• Vol. 31 No. 6, 785–792
  • 15 November 2002

Intravenous Adrenaline or Vasopressin in Sudden Cardiac Arrest: A Literature Review



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Introduction: The chain of survival concept implies that provision of early access, early advanced care, including early intravenous drugs would improve survival in sudden cardiac arrest. Intravenous adrenaline (epinephrine) has been used as the drug of choice since 1906. What is the evidence for its effectiveness? Is vasopressin a better alternative?

Methods: We performed a systematic literature search in order to answer these questions. Evidence from the clinical trials that have been conducted on this subject was reviewed.

Results: Experimental evidence confirms the beneficial effect adrenaline has on coronary perfusion pressure. However, adrenaline has not been shown conclusively to improve survival in clinical trials. Extensive trials have also failed to show any benefit of high-dose adrenaline over standard doses. Vasopressin seems to be more effective than adrenaline in animal studies for treatment of cardiac arrest due to resistant ventricular fibrillation. However, it has yet to be proven to be superior to adrenaline in clinical trials.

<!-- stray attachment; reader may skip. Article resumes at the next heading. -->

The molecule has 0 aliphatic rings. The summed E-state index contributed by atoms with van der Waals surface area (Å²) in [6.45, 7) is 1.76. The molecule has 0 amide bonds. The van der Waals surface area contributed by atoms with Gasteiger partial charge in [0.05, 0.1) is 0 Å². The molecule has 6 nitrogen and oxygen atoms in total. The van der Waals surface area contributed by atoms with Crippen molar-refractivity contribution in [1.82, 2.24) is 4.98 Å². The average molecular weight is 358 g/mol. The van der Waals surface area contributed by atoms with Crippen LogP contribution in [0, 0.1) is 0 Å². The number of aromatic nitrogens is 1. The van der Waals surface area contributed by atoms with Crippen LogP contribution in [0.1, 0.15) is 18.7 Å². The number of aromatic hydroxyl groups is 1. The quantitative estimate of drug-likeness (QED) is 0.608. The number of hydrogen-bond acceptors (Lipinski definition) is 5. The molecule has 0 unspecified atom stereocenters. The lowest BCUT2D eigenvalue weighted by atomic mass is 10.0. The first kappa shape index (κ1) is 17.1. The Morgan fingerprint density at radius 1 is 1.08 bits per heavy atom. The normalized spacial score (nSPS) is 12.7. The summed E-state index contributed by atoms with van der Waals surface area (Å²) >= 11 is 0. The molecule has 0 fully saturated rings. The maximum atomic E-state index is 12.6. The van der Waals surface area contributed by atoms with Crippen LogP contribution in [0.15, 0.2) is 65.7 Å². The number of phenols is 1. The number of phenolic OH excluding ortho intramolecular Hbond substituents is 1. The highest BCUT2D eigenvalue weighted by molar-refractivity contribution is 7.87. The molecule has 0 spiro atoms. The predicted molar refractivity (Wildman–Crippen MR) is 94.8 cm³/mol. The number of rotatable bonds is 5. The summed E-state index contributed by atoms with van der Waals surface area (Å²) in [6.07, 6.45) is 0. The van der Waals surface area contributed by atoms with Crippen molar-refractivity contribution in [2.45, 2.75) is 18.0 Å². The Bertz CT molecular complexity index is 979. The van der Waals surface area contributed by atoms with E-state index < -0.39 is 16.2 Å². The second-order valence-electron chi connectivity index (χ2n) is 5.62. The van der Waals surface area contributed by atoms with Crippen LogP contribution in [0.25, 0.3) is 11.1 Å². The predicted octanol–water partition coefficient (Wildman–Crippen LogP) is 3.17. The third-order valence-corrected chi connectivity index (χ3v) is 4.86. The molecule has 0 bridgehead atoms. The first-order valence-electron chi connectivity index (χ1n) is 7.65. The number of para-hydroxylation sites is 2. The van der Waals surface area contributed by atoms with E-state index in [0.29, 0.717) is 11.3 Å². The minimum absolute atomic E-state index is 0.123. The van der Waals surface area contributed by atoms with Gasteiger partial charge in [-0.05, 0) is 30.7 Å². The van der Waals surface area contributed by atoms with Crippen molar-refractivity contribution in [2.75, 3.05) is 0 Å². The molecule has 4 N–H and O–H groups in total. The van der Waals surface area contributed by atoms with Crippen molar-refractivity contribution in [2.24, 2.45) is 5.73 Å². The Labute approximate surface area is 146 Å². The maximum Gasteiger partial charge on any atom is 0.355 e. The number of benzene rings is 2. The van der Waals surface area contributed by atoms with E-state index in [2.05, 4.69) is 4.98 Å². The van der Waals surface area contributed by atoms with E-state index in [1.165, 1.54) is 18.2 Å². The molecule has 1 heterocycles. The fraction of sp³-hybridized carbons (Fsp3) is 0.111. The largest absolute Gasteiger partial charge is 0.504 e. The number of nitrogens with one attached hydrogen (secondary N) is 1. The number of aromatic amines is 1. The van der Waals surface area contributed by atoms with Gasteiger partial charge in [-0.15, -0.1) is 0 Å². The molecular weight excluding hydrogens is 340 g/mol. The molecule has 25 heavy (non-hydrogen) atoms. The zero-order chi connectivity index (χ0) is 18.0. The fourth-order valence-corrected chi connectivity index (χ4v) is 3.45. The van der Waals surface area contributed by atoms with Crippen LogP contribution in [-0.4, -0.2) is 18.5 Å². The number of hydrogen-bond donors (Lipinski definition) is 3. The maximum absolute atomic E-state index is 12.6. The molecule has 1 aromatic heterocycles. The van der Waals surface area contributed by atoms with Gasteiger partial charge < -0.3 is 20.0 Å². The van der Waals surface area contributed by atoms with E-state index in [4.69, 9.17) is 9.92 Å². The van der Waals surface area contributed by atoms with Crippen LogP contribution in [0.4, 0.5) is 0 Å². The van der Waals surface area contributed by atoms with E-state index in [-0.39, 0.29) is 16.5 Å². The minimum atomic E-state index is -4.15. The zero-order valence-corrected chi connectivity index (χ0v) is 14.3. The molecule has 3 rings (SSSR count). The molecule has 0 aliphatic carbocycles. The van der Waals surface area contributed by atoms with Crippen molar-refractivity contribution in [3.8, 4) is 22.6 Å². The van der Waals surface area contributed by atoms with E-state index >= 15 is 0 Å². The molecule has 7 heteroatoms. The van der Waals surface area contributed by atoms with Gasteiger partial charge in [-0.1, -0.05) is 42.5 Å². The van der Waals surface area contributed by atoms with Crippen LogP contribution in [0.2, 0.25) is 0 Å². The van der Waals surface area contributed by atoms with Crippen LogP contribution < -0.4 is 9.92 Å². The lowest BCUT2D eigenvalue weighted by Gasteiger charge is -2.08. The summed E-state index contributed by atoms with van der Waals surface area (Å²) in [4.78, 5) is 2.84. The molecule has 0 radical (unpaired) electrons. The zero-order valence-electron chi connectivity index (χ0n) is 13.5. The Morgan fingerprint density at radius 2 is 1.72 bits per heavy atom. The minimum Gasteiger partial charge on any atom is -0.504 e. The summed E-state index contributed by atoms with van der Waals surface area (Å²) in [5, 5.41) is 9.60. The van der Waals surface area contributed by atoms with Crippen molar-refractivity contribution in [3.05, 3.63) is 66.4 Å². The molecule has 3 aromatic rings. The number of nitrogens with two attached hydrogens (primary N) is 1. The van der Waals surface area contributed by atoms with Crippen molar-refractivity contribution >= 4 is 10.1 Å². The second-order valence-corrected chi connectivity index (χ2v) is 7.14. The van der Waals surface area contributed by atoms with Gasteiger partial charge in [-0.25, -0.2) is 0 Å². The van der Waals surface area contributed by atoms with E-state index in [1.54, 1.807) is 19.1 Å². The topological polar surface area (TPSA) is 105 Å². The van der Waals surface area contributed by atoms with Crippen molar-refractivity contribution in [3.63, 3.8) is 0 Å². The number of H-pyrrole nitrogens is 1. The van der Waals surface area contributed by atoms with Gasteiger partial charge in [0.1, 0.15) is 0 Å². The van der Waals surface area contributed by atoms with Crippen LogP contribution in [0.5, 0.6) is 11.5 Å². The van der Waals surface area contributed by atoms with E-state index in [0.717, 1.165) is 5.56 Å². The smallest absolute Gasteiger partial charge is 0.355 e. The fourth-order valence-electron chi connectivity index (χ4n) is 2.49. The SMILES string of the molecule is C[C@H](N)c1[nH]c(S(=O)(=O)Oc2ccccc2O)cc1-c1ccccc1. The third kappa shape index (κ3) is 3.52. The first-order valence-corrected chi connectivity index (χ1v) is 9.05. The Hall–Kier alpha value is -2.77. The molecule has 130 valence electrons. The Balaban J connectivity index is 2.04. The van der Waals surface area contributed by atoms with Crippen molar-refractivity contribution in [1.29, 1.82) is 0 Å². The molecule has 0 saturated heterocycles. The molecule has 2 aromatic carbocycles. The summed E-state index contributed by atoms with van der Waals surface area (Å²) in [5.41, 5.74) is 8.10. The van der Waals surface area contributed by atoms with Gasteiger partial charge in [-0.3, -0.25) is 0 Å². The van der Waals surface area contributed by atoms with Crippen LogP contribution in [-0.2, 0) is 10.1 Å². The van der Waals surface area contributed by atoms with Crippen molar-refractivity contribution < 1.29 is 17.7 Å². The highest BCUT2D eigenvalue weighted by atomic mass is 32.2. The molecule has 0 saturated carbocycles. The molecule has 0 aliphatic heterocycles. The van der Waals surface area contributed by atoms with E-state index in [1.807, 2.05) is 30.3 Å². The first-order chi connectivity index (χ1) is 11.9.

Conclusion: More research is needed into this area, especially randomised controlled trials studying the effectiveness of vasopressin. Meanwhile, in order to improve survival from sudden cardiac arrest, continuing effort should be made to achieve early initiation of cardiopulmonary resuscitation, early defibrillation and early advanced care.

Of the approximately 15,000 deaths that occur in Singapore every year, about 25% are from cardiac causes; of which, some 30% to 40% occur suddenly, outside of a hospital. The mechanism of death is usually a fatal arrhythmia, most often ventricular tachycardia or fibrillation.

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